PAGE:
Google software engineers have announced Tacotron 2, a new version of the company’s text-to-speech (TTS) synthesis system that comes the closest yet to replicating human speech.
In a Google Research Blog engineers Jonathan Shen and Ruoming Pang explain that their approach generates human-like speech from text using neural networks trained using only speech examples and corresponding text transcripts.
Tacotron 2, which draws on earlier Tacotron and WaveNet projects, maps a sequence of letters to a sequence of features that encode the audio.
These features, an 80-dimensional audio spectrogram with frames computed every 12.5 milliseconds, capture not only pronunciation of words, but also various subtleties of human speech, including volume, speed and intonation.
The features are then converted to a 24 kHz waveform. So does it work?
The authors, writing on behalf of the Google Brain and Machine Perception Teams, provide a series of audio samples so you can decide for yourself.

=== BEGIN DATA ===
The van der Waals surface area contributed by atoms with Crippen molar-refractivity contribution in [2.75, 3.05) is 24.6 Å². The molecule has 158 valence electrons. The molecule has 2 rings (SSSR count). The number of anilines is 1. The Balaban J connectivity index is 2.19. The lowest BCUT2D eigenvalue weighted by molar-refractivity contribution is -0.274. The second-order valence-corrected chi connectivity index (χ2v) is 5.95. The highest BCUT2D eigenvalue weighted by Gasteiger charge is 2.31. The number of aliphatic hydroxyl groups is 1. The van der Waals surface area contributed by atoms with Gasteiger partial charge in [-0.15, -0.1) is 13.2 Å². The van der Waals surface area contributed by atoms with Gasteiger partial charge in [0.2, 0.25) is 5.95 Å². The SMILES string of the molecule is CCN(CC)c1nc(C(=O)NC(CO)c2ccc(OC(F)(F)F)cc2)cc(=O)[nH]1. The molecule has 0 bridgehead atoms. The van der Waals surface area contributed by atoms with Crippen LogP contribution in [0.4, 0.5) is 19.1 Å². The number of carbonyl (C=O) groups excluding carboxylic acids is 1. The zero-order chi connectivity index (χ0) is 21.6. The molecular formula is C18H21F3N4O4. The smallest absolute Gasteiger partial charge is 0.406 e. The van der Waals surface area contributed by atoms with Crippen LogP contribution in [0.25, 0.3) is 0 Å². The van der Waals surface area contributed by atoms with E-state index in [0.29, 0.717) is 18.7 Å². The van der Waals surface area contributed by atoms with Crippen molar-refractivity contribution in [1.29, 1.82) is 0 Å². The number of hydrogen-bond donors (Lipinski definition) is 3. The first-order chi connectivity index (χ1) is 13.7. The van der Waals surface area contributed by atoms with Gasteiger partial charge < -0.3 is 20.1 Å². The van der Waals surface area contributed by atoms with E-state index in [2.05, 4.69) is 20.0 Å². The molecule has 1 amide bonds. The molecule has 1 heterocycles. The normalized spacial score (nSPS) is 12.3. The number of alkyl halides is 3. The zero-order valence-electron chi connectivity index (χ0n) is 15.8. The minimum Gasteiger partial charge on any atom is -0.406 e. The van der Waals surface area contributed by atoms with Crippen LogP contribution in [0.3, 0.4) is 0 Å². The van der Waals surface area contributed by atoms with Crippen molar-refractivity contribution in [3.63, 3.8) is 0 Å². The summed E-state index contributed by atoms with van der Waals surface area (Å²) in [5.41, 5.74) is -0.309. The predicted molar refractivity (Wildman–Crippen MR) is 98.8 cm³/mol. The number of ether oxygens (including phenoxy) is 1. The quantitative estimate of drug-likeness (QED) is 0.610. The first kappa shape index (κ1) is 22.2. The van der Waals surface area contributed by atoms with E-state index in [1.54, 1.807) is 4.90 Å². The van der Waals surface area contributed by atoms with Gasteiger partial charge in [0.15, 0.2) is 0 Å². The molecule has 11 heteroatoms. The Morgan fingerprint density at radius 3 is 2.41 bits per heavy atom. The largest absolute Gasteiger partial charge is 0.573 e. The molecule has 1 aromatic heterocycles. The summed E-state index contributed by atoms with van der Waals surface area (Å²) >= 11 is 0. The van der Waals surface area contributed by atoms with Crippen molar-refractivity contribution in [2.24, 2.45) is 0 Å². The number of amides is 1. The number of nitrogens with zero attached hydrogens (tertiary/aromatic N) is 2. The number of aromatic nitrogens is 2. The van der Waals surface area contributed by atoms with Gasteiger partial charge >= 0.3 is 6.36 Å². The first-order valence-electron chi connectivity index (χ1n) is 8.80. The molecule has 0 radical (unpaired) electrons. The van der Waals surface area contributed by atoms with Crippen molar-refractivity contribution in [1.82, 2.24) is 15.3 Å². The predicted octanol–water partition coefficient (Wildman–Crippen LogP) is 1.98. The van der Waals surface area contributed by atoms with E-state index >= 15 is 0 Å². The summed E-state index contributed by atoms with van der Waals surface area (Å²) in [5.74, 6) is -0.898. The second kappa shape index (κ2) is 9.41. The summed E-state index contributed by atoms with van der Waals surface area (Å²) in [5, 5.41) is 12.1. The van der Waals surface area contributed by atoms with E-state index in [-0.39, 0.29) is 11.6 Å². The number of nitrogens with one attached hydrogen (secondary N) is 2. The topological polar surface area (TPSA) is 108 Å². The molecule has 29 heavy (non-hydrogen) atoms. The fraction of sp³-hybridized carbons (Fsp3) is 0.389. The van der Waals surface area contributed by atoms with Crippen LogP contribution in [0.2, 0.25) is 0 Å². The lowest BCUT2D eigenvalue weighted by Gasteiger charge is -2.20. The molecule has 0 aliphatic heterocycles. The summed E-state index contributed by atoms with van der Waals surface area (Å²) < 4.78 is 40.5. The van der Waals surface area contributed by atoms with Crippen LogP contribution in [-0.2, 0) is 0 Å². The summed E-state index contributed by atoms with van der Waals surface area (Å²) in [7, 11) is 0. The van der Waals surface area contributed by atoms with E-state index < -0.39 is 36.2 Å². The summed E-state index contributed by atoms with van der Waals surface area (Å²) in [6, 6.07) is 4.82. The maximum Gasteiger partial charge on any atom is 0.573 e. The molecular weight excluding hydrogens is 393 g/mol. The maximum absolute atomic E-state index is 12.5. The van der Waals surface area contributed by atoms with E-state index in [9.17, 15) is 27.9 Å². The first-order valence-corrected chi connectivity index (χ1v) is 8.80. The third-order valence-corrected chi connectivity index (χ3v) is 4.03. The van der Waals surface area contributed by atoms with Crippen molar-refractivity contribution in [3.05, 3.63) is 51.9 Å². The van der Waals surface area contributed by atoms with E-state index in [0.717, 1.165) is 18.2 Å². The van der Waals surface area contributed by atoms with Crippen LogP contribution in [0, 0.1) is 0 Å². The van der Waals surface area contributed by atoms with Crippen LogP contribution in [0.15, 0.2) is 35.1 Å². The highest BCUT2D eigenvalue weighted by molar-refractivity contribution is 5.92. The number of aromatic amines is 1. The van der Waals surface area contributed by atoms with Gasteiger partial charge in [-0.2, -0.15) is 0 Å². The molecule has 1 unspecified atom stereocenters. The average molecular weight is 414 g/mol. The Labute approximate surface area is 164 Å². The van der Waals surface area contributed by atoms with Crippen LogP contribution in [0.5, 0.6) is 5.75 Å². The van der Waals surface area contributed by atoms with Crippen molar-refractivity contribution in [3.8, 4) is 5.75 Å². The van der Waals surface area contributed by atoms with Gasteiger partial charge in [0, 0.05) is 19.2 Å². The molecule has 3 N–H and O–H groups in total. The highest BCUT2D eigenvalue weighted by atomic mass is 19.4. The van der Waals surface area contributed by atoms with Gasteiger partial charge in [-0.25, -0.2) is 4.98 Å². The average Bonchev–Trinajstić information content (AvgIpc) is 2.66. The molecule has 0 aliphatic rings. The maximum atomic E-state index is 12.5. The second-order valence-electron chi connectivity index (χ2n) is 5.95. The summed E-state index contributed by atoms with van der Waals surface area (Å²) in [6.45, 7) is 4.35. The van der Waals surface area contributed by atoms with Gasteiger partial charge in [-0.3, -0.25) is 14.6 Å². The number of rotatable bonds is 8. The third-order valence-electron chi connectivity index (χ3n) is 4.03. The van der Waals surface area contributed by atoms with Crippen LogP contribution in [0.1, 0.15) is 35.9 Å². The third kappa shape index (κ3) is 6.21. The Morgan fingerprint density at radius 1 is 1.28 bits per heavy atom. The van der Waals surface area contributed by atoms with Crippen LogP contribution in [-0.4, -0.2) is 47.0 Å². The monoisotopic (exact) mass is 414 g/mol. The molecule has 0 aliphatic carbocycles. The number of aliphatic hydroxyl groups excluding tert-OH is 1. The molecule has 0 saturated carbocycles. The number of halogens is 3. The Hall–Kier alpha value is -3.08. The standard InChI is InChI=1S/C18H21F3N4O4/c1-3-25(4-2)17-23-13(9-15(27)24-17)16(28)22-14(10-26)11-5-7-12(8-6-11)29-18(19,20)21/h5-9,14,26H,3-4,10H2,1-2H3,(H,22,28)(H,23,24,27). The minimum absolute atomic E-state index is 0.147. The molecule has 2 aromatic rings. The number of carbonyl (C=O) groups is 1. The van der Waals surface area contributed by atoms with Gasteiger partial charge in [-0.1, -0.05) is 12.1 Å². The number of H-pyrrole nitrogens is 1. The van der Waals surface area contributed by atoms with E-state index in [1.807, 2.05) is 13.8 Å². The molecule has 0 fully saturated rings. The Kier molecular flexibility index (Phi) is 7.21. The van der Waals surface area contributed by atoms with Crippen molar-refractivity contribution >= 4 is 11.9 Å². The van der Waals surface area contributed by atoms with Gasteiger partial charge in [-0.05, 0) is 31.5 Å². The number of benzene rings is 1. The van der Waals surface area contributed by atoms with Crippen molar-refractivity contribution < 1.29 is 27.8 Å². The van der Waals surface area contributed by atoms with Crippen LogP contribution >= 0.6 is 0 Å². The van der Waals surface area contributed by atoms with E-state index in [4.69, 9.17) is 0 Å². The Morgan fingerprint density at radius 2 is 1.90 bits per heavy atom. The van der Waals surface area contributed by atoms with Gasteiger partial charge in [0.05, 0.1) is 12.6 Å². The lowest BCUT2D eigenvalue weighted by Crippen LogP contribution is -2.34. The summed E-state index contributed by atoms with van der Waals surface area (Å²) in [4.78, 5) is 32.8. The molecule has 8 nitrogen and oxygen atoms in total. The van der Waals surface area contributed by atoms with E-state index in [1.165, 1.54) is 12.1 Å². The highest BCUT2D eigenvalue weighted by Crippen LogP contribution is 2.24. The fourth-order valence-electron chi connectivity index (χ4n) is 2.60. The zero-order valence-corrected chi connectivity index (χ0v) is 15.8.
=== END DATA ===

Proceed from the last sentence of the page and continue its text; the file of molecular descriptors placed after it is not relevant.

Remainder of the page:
In an evaluation where we asked human listeners to rate the naturalness of the generated speech, we obtained a score that was comparable to that of professional recordings.
The blog says. However the quest for human-like TTS is not over yet:
While our samples sound great, there are still some difficult problems to be tackled. For example, our system has difficulties pronouncing complex words (such as “decorum” and “merlot”), and in extreme cases it can even randomly generate strange noises.
Also, our system cannot yet generate audio in realtime. Furthermore, we cannot yet control the generated speech, such as directing it to sound happy or sad. Each of these is an interesting research problem on its own.
A full description of the new system can be found here.